It is therefore against the background of some of the forgoing, that Sonnie inflicted the title of an article on me. It is also against that background that I find the Ahiara saga incomprehensible. True, the church is not infallible and history testifies eloquently to that. But that does not reduce my perplexity on the Ahiara matter. Spiritual leadership combines the authority of position with the authority of knowledge. But it does not end there, because the ‘knowledge’ in question here is not supposed to derive its authority from academic learning (epistemic authority), or the one conferred by mundane laws (legal rational authority).

The reason a 70-year-old man will call a 28-year-old young man ‘father’ and accept what he says without question is because the old man looks beyond the young physical body to and considers him an agent of a higher authority –and this says nothing about the truth of such belief. That is perhaps why I am totally unable to conceive, to say nothing of understanding, the idea of an association of agitating priests. The Catholic I was would have suffered seizures, rather than contemplate such a thing.  The Catholic I was would also have been confounded to see a situation wherein the authority of the Pope appears, even remotely, to actually issue in the line of fire.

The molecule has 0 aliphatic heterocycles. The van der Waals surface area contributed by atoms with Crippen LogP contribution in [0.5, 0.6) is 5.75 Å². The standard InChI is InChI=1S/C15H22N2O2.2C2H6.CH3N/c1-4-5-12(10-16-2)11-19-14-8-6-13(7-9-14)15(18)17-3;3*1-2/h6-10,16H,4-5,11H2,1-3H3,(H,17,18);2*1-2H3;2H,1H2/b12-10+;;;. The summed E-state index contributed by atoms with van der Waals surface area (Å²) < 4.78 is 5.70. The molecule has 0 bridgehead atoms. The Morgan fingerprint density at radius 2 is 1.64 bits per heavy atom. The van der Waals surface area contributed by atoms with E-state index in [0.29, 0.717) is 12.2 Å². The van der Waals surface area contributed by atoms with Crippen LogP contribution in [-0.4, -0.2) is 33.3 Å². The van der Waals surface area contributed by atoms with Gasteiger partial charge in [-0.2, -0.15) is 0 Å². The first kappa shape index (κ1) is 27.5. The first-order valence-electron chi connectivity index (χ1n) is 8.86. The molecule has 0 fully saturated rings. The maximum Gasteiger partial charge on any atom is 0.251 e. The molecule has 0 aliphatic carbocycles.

I know that the following possible interpretations may be given to this article: (1) the man is no longer a member of the Roman Catholic Church and therefore must have lost touch with the more ‘progressive’ developments in the group; (2) the writer and his parents are of Anambra extraction and he may even have been recruited, or conscripted, to defend a decision of the church which is the outcome of the hegemonic endeavours of his kinsman; (3) this writer may well just be an agent of mischief who should be ignored – after being called a trouble maker, of course! But I take solace in the fact that, in addition to Nwala, Nnoli, Ogban Iyan, Asobie and all my brilliant leftist lecturers in the University of Nigeria, I had Catholic Priest lecturers like the World Who’s Who Thomist scholar, Chukwulozie, Onwewuenyi and Okolo, with whom I agree that “Sound ethics must be based on sound metaphysics, one of the cardinal elements of which is belief in God; without which there can be no basis whatsoever for morality. In the matter under reference, “the people” must be acting on the (false) belief that ‘the voice of the people is the voice of God.’ I do not recall any prophet called “the people”.

– This Best Outside Opinion was written by Okey Ikechukwu